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Why Some of Our Last Remaining Old-Growth Forests May Be Privatized for a Political Favor

The House will take up an omnibus bill that critics have denounced as a sweeping effort to roll back environmental laws and privatize public lands.
 
 
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While world leaders converge on Rio de Janeiro this week to discuss what can be done to rein in climate change, the Republican-controlled U.S. House of Representatives has other plans: It will take up an omnibus bill that bundles together more than a dozen proposals that critics have denounced as a sweeping effort to roll back environmental laws and privatize public lands.  

The bill that could go to a vote as early as Tuesday includes one measure that would privatize some of the last remaining old-growth trees inside Alaska's Tongass National Forest, a rugged wilderness often called the "crown jewel of the U.S. public lands system." The legislation would convey tens of thousands of acres of Tongass forestland to Sealaska Corp., a native corporation that helped bankroll Alaska Senator Lisa Murkowski's 2010 write-in reelection victory.  

Sealaska, a diversified conglomerate with native Alaskan shareholders, says the land includes sites with cultural and sacred value. But the company's critics, including some of its own shareholders, say it's a land grab worth billions of dollars in timber sales. Logging those lands, they warn, could jeopardize ecosystems inside one of the world's last remaining temperate rainforests and destabilize the local economy in a region that spawns the vast majority of the world's commercial salmon catch each year. 
 
Sealaska, which has spent hundreds of thousands of dollars in lobbying fees in support of the legislation in recent years, has the backing of Alaska's entire congressional delegation. Alaska Rep. Don Young introduced the measure being considered this week, while the Senate version of the bill, co-sponsored by Murkowski and Mark Begich, a Democrat, has been the subject of furious behind-the-scenes negotiations with lawmakers, the Obama administration, environmental groups and other special interests. While a new version of the Senate bill has yet to be made public, Murkowski has said she hopes to hold a Senate markup later this summer.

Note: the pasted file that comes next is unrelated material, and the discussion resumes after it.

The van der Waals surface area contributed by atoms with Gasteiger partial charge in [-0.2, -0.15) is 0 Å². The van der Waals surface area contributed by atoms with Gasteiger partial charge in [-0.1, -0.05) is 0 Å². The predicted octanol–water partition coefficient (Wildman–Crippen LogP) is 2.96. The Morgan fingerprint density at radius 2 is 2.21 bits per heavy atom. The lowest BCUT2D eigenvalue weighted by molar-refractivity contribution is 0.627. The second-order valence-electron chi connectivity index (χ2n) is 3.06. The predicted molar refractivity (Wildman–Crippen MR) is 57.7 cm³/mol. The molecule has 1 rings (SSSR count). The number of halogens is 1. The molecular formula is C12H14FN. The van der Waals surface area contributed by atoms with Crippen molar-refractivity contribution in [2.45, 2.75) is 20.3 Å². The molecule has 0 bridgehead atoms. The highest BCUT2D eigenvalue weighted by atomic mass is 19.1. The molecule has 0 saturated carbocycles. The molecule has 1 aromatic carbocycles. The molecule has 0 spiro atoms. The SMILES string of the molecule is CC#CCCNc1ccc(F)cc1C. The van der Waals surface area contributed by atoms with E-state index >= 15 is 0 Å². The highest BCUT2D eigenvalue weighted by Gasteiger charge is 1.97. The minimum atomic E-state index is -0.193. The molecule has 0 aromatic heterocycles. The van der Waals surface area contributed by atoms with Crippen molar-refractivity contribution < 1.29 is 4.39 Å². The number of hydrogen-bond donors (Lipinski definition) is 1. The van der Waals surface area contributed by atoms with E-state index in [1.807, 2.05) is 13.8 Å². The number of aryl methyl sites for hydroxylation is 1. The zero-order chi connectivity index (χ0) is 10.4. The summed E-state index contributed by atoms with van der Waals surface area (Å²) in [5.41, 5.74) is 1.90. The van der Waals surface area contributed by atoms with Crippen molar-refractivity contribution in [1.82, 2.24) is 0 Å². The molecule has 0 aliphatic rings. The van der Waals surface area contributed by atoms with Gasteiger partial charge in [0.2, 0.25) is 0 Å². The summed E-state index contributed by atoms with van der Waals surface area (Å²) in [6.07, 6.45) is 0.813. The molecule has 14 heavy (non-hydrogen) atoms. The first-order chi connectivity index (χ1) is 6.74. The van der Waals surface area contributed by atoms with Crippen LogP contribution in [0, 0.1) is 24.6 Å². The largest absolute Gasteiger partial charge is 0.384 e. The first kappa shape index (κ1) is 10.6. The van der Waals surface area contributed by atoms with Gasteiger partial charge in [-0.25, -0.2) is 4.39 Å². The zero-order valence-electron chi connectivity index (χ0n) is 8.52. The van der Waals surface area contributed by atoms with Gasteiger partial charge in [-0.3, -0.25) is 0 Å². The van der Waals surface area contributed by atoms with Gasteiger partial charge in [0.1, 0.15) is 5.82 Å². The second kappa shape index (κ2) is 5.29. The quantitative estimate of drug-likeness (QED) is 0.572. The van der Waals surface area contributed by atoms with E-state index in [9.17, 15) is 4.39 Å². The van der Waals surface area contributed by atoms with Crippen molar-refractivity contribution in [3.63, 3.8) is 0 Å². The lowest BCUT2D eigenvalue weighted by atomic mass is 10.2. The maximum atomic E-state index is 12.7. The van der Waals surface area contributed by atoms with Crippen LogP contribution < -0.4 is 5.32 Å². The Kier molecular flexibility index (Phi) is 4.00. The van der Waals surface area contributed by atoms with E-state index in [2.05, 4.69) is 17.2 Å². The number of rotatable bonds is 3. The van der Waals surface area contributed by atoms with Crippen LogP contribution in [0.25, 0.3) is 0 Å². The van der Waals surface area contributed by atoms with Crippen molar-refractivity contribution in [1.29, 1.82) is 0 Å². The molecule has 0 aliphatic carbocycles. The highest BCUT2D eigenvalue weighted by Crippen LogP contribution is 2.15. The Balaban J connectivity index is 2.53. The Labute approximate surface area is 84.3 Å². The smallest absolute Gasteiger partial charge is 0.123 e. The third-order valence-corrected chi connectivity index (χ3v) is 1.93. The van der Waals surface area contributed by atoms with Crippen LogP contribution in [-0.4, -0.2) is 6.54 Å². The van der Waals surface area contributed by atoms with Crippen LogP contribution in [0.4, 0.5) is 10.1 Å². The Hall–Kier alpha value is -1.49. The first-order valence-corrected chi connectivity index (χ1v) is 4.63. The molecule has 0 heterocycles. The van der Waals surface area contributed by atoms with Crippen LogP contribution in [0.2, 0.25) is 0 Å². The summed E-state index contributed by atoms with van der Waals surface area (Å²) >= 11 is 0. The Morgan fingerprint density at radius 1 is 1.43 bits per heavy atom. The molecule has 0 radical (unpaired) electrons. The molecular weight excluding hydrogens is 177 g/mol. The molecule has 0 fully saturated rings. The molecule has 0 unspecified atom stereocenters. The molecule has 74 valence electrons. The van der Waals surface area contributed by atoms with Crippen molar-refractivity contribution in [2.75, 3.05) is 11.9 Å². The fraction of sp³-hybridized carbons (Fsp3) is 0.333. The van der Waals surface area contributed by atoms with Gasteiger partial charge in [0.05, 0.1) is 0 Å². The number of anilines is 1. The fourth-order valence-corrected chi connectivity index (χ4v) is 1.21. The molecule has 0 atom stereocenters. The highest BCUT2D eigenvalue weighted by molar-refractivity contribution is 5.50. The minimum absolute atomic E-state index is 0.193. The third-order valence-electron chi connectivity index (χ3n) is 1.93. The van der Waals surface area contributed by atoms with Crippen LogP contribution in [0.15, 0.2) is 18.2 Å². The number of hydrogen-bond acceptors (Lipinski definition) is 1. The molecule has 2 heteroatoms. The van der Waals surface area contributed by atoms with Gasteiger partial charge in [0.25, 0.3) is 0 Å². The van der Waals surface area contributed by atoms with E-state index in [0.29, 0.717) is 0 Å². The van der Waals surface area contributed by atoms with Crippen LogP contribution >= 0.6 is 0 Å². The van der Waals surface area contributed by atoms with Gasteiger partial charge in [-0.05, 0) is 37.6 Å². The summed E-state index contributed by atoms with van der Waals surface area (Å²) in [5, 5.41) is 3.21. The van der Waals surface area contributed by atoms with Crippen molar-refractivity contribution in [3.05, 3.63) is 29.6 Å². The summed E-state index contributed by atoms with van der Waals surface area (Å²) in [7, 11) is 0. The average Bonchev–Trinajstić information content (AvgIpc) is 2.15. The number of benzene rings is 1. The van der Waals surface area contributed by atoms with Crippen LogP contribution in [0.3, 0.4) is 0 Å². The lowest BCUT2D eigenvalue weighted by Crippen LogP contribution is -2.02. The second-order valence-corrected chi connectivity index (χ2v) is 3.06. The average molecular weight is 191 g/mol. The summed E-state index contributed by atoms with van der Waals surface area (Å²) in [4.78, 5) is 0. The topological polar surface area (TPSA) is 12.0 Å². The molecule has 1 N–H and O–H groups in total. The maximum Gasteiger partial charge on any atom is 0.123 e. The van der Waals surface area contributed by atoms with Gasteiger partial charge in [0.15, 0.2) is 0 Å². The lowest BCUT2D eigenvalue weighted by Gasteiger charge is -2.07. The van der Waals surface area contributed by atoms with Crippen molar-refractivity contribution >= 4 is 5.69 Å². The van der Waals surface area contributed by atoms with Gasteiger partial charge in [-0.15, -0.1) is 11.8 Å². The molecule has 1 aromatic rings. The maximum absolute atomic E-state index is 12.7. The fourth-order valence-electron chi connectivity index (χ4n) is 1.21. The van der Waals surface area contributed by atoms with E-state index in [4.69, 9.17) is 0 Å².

Sealaska didn't respond to emails requesting comment but the corporation's executive vice president, Rick Harris, told Reuters that Sealaska would relinquish rights to other ecologically valuable old-growth areas inside the Tongass, in exchange for the lands. According to Reuters, Harris said the deal fit with Sealaska's mission to redress long-standing wrongs against native people in the area.

Environmental Concerns 
 
Environmentalists, Alaska's fishing industry and other local residents fighting the bill say Sealaska has targeted the highest quality timberlands, old growth stands and recreational areas throughout the 1.7 million acre forest that sprawls across Alaska's panhandle.  

"They are cherrypicking prime sites at the mouths of salmon streams" and other places used today for commercial, sport and subsistence fishing and hunting, says Anne Merwin of the Wilderness Society.  

An open letter, signed by 300 scientists including noted biologists E.O. Wilson and Stuart L. Pimm, echoed those concerns. The letter references a February report by Audubon Alaska that found the House bill would hand over about 17 percent of the Tongass' last remaining ancient trees in the Tongass and enable Sealaska to increase logging of the very largest of them by up to 12-fold, compared to the current U.S. Forest Service logging rules. In the letter, spearheaded by the Ashland, Oregon-based Geos Institute with support from the Pew Environment Group, they warned that some of "the most biologically rich, large-tree old-growth rainforest" was at stake -- along with its ability to store carbon dioxide and mitigate global warming.